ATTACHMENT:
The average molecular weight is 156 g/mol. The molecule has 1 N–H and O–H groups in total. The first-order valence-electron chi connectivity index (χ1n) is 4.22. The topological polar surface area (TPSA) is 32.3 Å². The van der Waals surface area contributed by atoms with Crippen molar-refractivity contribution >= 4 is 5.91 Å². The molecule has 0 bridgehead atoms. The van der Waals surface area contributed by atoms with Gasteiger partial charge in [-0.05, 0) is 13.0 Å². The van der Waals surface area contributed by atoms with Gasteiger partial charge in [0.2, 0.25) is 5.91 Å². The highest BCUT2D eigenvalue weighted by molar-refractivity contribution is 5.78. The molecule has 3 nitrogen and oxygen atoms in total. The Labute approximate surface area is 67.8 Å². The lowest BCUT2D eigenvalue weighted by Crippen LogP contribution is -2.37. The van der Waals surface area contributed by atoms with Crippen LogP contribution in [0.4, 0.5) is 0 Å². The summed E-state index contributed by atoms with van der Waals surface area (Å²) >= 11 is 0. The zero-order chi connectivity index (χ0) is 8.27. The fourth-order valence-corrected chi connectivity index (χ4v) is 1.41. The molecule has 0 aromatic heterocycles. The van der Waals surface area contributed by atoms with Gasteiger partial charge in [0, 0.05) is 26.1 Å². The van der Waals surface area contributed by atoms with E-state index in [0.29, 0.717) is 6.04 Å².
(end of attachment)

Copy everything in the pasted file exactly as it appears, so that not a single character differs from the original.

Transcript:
The average molecular weight is 156 g/mol. The molecule has 1 N–H and O–H groups in total. The first-order valence-electron chi connectivity index (χ1n) is 4.22. The topological polar surface area (TPSA) is 32.3 Å². The van der Waals surface area contributed by atoms with Crippen molar-refractivity contribution >= 4 is 5.91 Å². The molecule has 0 bridgehead atoms. The van der Waals surface area contributed by atoms with Gasteiger partial charge in [-0.05, 0) is 13.0 Å². The van der Waals surface area contributed by atoms with Gasteiger partial charge in [0.2, 0.25) is 5.91 Å². The highest BCUT2D eigenvalue weighted by molar-refractivity contribution is 5.78. The molecule has 3 nitrogen and oxygen atoms in total. The Labute approximate surface area is 67.8 Å². The lowest BCUT2D eigenvalue weighted by Crippen LogP contribution is -2.37. The van der Waals surface area contributed by atoms with Crippen LogP contribution in [0.4, 0.5) is 0 Å². The summed E-state index contributed by atoms with van der Waals surface area (Å²) >= 11 is 0. The zero-order chi connectivity index (χ0) is 8.27. The fourth-order valence-corrected chi connectivity index (χ4v) is 1.41. The molecule has 0 aromatic heterocycles. The van der Waals surface area contributed by atoms with Gasteiger partial charge in [0, 0.05) is 26.1 Å². The van der Waals surface area contributed by atoms with E-state index in [0.29, 0.717) is 6.04 Å².